As we discussed earlier, the hosts in our networks need to be assigned an IPv4 address. The address that can be assigned to these hosts is any IP address that falls in between the network IP address and the broadcast IP address.
NOTE: you cannot assign the network and broadcast address to a host and these are reserved.
From the above, we can ask ourselves, how can we tell how many bits represent the network and host portion? Well, for this, we use a prefix length. This is done by counting the number of bits in the network portion. When we represent the address in decimal form, we use a back slash “/” followed by the number of high-order bits as shown in the table below.
In this case the network 172.16.1.0 has 24 high-order bits and therefore is represented as 172.16.1.0/24
The number of hosts on the network or the number of network bits determine the prefix number to be used.
NOTE: when the number of high-order bits increases, the number of low-order bits decreases, and therefore less addresses for hsots.
The formula to get the number of hosts per prefix is
2^n-2= host addresses, where n is the number of host bits.
So for 192.168.3.0/28 the number of network bits are 28, since ipv4 addresses have 32 bit, 4 bits will make up the host portion.
From the above formula, the hosts in this network will be:
2^n-2= hosts in the network
Therefore there will be 14 host IP addresses.
As we saw earlier, the IPv4 address is divided into the network and host portions. We have also said that the prefix length is the number of bits in the network portion or high order bits. And it tells us the number of host IP addresses and networks.
The routers and other devices in the network also need to know the number of high-order bits and low-order bits, for this they use the subnet mask which is a representation of the prefix length in decimal. As we mentioned earlier, the prefix length is the number of 1’s from the left hand side and it denotes the network and the host portion.
To represent the prefix length in network devices use a special type of IPv4 address known as the subnet mask. It is made up of 32 bits just like in the regular IPv4 address. The subnet mask is shown by placing a 1 in the network portion and a 0 in the host portion. For example, a /24 prefix is expressed as a subnet mask as 255.255.255.0 (11111111.11111111.11111111.00000000). The remaining bits (low order) of the subnet mask are zeroes, indicating the host address within the network.
When we configure the IP address on the network devices, it must be accompanied by the subnet mask.
So the question is, how does the router know to which network an ip address from a packet it just received belongs to, when making it’s forwarding decision?
The IPv4 host address is logically ANDed with its subnet mask to determine the network address to which the host is associated. When this ANDing between the address and the subnet mask is performed, the result yields the network address.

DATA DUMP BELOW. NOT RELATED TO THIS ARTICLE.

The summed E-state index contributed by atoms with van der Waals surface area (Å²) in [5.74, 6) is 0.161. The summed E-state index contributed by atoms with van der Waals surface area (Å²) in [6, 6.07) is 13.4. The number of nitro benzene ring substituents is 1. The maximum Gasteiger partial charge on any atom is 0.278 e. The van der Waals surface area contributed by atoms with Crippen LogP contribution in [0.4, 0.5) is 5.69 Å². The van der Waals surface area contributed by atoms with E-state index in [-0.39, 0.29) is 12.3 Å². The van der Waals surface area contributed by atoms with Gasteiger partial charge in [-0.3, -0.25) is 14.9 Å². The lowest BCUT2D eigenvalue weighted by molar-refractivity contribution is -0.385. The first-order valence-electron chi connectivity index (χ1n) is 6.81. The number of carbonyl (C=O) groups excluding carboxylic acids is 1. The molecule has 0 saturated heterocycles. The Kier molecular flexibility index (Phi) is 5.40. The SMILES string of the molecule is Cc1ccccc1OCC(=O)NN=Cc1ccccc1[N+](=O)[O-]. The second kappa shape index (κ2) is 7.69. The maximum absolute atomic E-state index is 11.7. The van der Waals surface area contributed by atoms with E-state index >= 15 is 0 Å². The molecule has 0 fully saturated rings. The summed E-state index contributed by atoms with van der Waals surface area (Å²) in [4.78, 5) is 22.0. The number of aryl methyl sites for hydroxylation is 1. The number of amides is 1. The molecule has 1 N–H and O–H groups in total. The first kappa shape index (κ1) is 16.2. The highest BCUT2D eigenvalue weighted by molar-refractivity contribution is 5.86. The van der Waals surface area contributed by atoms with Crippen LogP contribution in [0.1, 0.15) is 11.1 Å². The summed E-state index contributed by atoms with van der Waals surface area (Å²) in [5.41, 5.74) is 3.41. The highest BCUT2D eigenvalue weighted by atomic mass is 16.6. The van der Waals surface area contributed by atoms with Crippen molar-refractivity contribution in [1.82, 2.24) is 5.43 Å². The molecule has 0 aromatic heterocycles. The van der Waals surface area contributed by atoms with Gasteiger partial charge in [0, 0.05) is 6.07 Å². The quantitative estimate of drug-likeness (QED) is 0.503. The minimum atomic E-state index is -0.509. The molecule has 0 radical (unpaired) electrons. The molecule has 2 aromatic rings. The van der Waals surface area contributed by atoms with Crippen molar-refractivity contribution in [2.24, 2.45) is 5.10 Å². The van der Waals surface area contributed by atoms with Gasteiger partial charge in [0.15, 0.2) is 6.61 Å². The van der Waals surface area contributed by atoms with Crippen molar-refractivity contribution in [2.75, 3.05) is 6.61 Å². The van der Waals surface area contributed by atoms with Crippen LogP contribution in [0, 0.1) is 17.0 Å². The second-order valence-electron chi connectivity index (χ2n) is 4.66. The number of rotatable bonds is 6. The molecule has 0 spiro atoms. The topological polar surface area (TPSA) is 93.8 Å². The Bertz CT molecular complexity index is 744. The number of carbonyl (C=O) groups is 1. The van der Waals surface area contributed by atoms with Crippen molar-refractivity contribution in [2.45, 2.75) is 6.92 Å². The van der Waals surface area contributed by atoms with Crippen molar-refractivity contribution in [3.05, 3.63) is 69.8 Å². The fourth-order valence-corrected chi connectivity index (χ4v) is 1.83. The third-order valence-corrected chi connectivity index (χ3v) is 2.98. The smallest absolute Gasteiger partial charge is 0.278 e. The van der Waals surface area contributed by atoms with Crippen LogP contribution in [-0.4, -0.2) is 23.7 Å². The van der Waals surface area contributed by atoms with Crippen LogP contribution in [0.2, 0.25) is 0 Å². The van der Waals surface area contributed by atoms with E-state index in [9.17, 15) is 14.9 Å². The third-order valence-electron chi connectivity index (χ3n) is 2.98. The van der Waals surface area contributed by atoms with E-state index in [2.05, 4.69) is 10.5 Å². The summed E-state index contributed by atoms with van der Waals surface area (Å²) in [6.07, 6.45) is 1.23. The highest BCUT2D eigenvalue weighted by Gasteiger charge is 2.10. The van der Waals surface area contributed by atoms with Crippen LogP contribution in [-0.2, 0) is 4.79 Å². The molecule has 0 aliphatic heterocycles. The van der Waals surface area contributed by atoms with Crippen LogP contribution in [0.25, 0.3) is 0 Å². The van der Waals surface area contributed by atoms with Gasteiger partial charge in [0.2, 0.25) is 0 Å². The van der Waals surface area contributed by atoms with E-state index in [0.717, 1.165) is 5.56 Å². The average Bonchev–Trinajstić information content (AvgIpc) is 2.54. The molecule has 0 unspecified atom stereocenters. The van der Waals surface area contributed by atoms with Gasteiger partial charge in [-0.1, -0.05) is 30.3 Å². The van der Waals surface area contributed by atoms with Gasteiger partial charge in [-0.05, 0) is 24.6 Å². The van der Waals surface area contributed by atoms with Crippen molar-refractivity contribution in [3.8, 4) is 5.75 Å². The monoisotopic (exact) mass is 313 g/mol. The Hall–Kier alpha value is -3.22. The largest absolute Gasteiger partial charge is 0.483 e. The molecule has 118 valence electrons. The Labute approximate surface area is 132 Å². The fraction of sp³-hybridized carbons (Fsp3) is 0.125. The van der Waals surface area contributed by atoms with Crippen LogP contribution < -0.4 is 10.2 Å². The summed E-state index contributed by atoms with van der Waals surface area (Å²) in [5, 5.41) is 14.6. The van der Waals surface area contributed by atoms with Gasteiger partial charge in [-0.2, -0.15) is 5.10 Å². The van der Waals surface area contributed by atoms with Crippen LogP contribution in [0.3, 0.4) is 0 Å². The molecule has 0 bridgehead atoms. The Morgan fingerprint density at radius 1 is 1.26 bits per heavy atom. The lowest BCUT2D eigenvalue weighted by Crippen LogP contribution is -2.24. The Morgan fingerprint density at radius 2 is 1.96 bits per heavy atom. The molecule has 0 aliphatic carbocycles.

The AND Operation
ANDing is a logic operation, the ANDing process is used to compute the network address, given the subnet mask and an IP address. The Logical ANDing operation gives the following results when the comparison is made on an IP address and subnet mask bits.
- 1 AND 1 = 1
- 1 AND 0 = 0
- 0 AND 1 = 0
- 0 AND 0 = 0
The reasons for binary ANDing are:
- Network devices in one network can decide whether the packet belongs to the local network or it should be forwarded to a remote network
- The router bases its forwarding decisions on the results of the binary ANDing process.
The table below shows the ANDing process for the network 192.168.2.45/24
Therefore, the network address for the Ip address 192.168.2.45/24 would be 192.168.2.0
You should learn binary ANDing by practicing. The ip addresses shown below would be a good place to start.
Do you think you can determine the network addresses of the following ip addresses?
All about subnetting
So now that we understand how to convert ip addresses from decimal to binary, it is time to introduce subnetting.
Subnetting allows us to create more networks from a single ip address block. These networks are interconnected using routers and therefore each interface on a router has to be on a different network.
NOTE: the networks we will create through subnetting will be referred to as subnets. Therefore you should not get confused when you see the word subnet instead of network.
Subnetting is a simple process where we borrow bits from the host portion in order to create new networks. Take the example shown in the figure below. The address 192.168.1.0/24 is the major class, if we were to borrow 2 bits from the hosts portion, the new prefix length would be 26. Therefore, the 2 bits would be assigned to the network portion.
When we borrow the host bits, the new binary address would be the same, however, the subnet mask which shows the network portion will be different as shown below: